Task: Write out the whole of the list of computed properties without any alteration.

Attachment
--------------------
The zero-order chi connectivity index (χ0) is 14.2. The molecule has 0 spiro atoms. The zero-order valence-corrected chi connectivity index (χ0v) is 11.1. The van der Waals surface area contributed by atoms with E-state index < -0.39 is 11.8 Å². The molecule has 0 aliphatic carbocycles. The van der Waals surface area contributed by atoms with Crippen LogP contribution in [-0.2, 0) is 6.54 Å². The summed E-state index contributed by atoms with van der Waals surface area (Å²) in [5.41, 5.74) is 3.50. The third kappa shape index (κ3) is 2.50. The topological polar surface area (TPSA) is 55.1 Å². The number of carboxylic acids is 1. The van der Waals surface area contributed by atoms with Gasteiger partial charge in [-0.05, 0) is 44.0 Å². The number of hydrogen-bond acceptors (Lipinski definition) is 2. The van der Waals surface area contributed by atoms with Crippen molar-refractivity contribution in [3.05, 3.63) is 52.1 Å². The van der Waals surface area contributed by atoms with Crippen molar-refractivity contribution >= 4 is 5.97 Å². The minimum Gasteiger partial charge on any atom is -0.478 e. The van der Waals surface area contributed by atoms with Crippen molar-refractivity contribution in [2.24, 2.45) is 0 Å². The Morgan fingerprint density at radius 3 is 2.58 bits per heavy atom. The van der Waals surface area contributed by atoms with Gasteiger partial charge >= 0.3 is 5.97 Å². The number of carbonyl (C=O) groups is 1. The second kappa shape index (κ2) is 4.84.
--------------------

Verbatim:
The zero-order chi connectivity index (χ0) is 14.2. The molecule has 0 spiro atoms. The zero-order valence-corrected chi connectivity index (χ0v) is 11.1. The van der Waals surface area contributed by atoms with E-state index < -0.39 is 11.8 Å². The molecule has 0 aliphatic carbocycles. The van der Waals surface area contributed by atoms with Crippen LogP contribution in [-0.2, 0) is 6.54 Å². The summed E-state index contributed by atoms with van der Waals surface area (Å²) in [5.41, 5.74) is 3.50. The third kappa shape index (κ3) is 2.50. The topological polar surface area (TPSA) is 55.1 Å². The number of carboxylic acids is 1. The van der Waals surface area contributed by atoms with Gasteiger partial charge in [-0.05, 0) is 44.0 Å². The number of hydrogen-bond acceptors (Lipinski definition) is 2. The van der Waals surface area contributed by atoms with Crippen molar-refractivity contribution in [3.05, 3.63) is 52.1 Å². The van der Waals surface area contributed by atoms with Crippen molar-refractivity contribution >= 4 is 5.97 Å². The minimum Gasteiger partial charge on any atom is -0.478 e. The van der Waals surface area contributed by atoms with Crippen molar-refractivity contribution in [2.24, 2.45) is 0 Å². The Morgan fingerprint density at radius 3 is 2.58 bits per heavy atom. The van der Waals surface area contributed by atoms with Gasteiger partial charge >= 0.3 is 5.97 Å². The number of carbonyl (C=O) groups is 1. The second kappa shape index (κ2) is 4.84.